This was tested in March of 2005 when we held our first major event where Donna was not present. It was a Practicum in Houston which brought together six of our top instructors and nearly a dozen teaching assistants to create a learning experience where about 80 students practiced the methods taught in a 5-Day Basic class. Our experience in the past, repeated over and over, was that when organizations invited Donna to give a presentation and we said “Her schedule does not allow it, but may we recommend one of our most advanced students,” they were virtually never interested. So we were concerned that, in bringing people to an event where Donna was not present, would the work fall flat? Was Donna’s spirit the essential element that caused people to consistently report such wonderful experiences in her classes, or have we cultivated a group of practitioners who are also able to convey that spirit? Just teaching the “form” was not going to lead to an enthusiastic response, that much we knew. Would our staff be able to carry the spirit of the work as well?
The Practicum was going to put this to a test. We systematically collect written feedback at the end of our classes. We did expect people to be generally satisfied with the Practicum, but the feedback showed it to be off the charts. The ratings on Donna’s classes average almost all 4’s and 5’s on our 5-point scale. The ratings of the Practicum were right up there with the ratings of Donna’s classes, including several comments along the lines of “Well, I’ve been to several Donna classes, but this was definitely the best class I’ve been to.” People loved the Practicum.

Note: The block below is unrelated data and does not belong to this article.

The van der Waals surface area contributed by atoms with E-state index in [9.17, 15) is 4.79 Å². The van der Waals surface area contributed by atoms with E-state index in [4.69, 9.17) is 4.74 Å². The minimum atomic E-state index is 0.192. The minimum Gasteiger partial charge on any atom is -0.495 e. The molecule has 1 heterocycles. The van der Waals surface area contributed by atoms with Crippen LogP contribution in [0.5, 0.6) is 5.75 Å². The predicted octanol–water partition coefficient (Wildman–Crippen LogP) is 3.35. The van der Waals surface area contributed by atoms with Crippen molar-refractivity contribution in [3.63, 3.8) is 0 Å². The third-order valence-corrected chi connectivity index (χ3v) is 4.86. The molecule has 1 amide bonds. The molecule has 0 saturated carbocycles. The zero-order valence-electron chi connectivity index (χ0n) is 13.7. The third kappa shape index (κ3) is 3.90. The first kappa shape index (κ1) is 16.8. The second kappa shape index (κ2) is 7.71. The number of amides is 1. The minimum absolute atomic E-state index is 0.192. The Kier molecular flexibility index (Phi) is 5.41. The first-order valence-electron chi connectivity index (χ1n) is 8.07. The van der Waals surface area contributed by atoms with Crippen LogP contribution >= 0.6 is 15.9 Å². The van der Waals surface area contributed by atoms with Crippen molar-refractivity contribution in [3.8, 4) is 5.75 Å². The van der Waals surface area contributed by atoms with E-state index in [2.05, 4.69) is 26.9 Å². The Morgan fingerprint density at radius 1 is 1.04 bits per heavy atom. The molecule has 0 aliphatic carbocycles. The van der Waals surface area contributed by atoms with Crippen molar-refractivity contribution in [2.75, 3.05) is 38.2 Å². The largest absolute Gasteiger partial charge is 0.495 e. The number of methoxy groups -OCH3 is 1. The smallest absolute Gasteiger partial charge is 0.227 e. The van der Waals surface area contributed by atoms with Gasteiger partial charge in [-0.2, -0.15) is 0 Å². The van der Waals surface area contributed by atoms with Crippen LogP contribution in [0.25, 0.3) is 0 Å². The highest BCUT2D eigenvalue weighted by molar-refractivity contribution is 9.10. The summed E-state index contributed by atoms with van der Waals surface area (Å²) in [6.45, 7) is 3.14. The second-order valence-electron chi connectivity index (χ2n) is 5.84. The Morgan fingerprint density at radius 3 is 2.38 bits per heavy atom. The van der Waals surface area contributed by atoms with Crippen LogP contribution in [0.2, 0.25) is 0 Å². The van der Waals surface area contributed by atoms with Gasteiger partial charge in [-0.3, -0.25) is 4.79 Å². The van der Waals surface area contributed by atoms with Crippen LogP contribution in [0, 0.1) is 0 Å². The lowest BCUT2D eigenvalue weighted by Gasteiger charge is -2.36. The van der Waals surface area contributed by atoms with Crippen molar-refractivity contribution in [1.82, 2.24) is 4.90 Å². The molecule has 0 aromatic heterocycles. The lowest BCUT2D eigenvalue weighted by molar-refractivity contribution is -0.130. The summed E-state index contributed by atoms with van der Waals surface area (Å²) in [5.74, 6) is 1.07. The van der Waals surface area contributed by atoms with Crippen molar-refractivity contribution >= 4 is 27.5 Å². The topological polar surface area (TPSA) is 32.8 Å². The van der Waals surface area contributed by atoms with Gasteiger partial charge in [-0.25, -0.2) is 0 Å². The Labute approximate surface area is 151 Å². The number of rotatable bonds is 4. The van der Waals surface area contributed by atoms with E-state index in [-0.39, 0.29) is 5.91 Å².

This event helped to convince us that we have been successful in cultivating an advanced group that is able to teach the form and the spirit of Energy Medicine. Of course, as we’re looking at more advanced teaching by our students, “Form vs. Spirit” remains an issue. And it remains a tough one.
We are now thinking about a Certification Program. Will that get mired in the fine points of technique and information and lose sight of the spirit of the work? Can we devise ways to certify not only that a person has mastered the methods but is able to apply them in a manner that transcends method? As Enya says, “Who knows, only time.” But I am articulating the issue to affirm our personal and organizational commitment to continuing to teach the spirit of the work as well as its form.